Every year, millions of tourists flock to Egypt to catch a glimpse of its historical artifacts, beautiful beaches, and the magical Sahara Desert. However, recent political developments have led many to reconsider their travel plans. Here is what you need to know before traveling to Egypt in 2023.
The History of Egypt
Egypt is an ancient land, one of the cradles of human civilization. Egyptians were building pyramids back in the 2700s BC when many other civilizations were just discovering bronze. These megalithic wonders are still captivating out attention, thousands of years later. Built as tombs for pharaohs, pyramids endured countless wars and conquests. For almost three millennia, the Egyptian empire was a major player in the East Mediterranean. Later, when conquered by Alexander the Great, it continued to be a regional power. It was restored by Ptolemy I Soter after Alexander’s death. The Ptolemaic dynasty ruled Egypt until the death of Cleopatra in 30 BC when it fell under the Roman government. It was known as the breadbasket of the Empire, which is kind of ironic, considering that it is mostly desert. The Nile valley could produce so much grain that it fed a huge portion of the Roman Empire. It remained under the rule of Rome and Byzantine until it was conquered by the Islamic Empire in the seventh century. Later came the Ottomans, then Mamelukes, and finally British. All of these empires left distinctive traces of their presence in the Nile Valley. Modern Egypt has very little to do with the ancient one, but it is still a country worth visiting.
Egypt requires an entry visa for almost all visitors. You can click here to see the exact requirements and whether you need it. You can get a visa online, but there are a few catches.
Is Egypt Safe for Tourists?
In general, yes, Egypt is safe for tourists. Although, to claim that there is no risk at all wouldn’t be true. The last major terrorist attack that killed 20 and wounded 47 happened in Cairo in 2019. It is impossible to claim that another one won’t happen next week or next month. The political climate in Egypt can be fragile and there are several groups in the country that don’t shy from using terror as a political tool. Officially, none of those groups targets tourists, but that doesn’t mean you can’t be at the wrong place at the wrong time. Then again, that can be true for London, Paris, or New York as well. One way to increase your safety is to closely follow the precautions below.
Make sure that a hotel has adequate security before booking it. Most hotels that cater to tourists are surrounded by protective barriers and have plenty of security guards on duty at all times. As we said, chances of you or your group being deliberately targeted are very small, but better to be safe than sorry. When booking a tour outside the hotel, as a visit to the pyramids, use only recommended guides and tour companies. When on the street, you need to stay vigilant, as there are plenty of pickpockets and you could easily be relieved of your wallet or phone if you don’t pay attention to your surroundings.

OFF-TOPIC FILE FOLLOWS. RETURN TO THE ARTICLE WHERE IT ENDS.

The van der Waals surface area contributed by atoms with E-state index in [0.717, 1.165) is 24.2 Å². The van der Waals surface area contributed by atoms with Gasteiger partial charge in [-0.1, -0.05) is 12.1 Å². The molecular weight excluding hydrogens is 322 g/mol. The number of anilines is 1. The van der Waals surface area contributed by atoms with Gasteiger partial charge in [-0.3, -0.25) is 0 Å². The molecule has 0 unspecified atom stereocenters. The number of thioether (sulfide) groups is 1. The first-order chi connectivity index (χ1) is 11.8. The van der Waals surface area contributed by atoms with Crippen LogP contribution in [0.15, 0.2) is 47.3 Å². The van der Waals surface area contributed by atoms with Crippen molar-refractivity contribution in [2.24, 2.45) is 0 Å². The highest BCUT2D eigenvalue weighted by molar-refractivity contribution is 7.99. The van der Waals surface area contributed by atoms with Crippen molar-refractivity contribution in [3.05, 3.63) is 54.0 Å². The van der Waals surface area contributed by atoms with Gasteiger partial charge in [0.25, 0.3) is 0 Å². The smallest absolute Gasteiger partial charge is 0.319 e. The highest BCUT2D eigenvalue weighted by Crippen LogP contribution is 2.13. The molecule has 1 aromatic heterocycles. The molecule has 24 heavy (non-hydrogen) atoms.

Watch Out for Hustlers
A huge part of the Egyptian economy relies on tourism. Tourists are a rare source of foreign currency and money in general in the country. That means everyone, from paupers on the street to security guards and even officials, will try to hustle you or scam you. You will be bombarded with offers, many including the word “free” in them. Never accept them, as nothing is free in Egypt.
Tipping Is Mandatory
Everyone will expect a tip, from the baggage handlers (even though they carried your bags less than 10 feet), toilet attendants, hotel staff, tour driver to your guide. People are very poor in Egypt and salaries are low. Those tips are very much appreciated.
It Is Hot During the Summer
During the summer months between May and August, the temperature gets incredibly hot. If you can set your travel date for some other period of the year, do so. The Sun is almost unbearable even for locals, let alone tourists. Add in the fact that most sights you want to visit are in the desert, with little or no shade and it gets easy to see why sensible people visit Egypt between September and April. Even then, you will need a lot of sunscreen during the day and a hat is mandatory.
This is especially true for women. Egypt is a deeply traditional country, with strong religious feelings. Shoulders and legs should be covered every time you go outside the hotel, and this goes for both men and women. You may see people in tank tops near the most famous sites, but don’t chance it in cities.
If you were hoping to get that amazing drone footage of the pyramids, we have to disappoint you. Drones are forbidden in Egypt, except by the permission of the Ministry of Defense. That means the drone stays at home since you risk customs seizing it on entry. Plus, there is a hefty fine for perpetrators and you can even end up in jail.
Almost every major touristic site has some extra charges. For instance, The Egyptian Museum sells separate tickets for the main exhibition and the room with the mummies of pharaohs. There are also photography ticket and a video ticket, also sold separately. You can easily end up paying three or four times more than you have planned on tickets alone. Make sure you know the cost in advance, so you can avoid surprises.
Don’t Drink Tap Water
Tap water is not drinkable in Egypt and you should avoid even brushing your teeth with it. Always use bottled water, or you can boil it for teeth brushing. We wouldn’t recommend drinking even boiled water. Hotels will usually provide plenty of bottled water for their guests.